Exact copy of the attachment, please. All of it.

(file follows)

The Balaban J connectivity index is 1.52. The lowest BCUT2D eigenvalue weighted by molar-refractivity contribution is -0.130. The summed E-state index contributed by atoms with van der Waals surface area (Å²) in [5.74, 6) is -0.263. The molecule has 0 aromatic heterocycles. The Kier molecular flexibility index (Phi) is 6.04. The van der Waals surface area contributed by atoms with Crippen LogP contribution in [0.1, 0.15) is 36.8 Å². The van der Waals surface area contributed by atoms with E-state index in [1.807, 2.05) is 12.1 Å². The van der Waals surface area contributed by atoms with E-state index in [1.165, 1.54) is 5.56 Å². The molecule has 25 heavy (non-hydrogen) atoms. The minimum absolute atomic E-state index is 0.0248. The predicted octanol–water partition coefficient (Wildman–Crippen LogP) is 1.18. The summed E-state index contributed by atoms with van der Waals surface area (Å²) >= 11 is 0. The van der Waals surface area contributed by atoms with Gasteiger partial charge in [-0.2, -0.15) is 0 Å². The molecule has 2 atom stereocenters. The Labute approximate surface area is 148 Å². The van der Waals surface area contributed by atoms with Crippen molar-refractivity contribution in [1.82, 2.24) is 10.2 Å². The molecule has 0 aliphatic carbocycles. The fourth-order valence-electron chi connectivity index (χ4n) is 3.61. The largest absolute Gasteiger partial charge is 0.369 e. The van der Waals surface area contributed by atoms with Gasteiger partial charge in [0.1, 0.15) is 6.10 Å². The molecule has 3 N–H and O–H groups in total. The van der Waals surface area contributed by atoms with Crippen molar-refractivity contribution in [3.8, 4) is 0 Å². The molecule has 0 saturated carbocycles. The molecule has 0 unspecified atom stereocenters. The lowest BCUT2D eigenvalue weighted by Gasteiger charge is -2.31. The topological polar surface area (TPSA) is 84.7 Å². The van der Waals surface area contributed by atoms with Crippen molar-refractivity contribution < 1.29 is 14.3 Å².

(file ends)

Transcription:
The Balaban J connectivity index is 1.52. The lowest BCUT2D eigenvalue weighted by molar-refractivity contribution is -0.130. The summed E-state index contributed by atoms with van der Waals surface area (Å²) in [5.74, 6) is -0.263. The molecule has 0 aromatic heterocycles. The Kier molecular flexibility index (Phi) is 6.04. The van der Waals surface area contributed by atoms with Crippen LogP contribution in [0.1, 0.15) is 36.8 Å². The van der Waals surface area contributed by atoms with E-state index in [1.807, 2.05) is 12.1 Å². The van der Waals surface area contributed by atoms with E-state index in [1.165, 1.54) is 5.56 Å². The molecule has 25 heavy (non-hydrogen) atoms. The minimum absolute atomic E-state index is 0.0248. The predicted octanol–water partition coefficient (Wildman–Crippen LogP) is 1.18. The summed E-state index contributed by atoms with van der Waals surface area (Å²) >= 11 is 0. The van der Waals surface area contributed by atoms with Gasteiger partial charge in [-0.2, -0.15) is 0 Å². The molecule has 2 atom stereocenters. The Labute approximate surface area is 148 Å². The van der Waals surface area contributed by atoms with Crippen molar-refractivity contribution in [1.82, 2.24) is 10.2 Å². The molecule has 0 aliphatic carbocycles. The fourth-order valence-electron chi connectivity index (χ4n) is 3.61. The largest absolute Gasteiger partial charge is 0.369 e. The van der Waals surface area contributed by atoms with Gasteiger partial charge in [0.1, 0.15) is 6.10 Å². The molecule has 3 N–H and O–H groups in total. The van der Waals surface area contributed by atoms with Crippen molar-refractivity contribution in [3.8, 4) is 0 Å². The molecule has 0 saturated carbocycles. The molecule has 0 unspecified atom stereocenters. The lowest BCUT2D eigenvalue weighted by Gasteiger charge is -2.31. The topological polar surface area (TPSA) is 84.7 Å². The van der Waals surface area contributed by atoms with Crippen molar-refractivity contribution < 1.29 is 14.3 Å².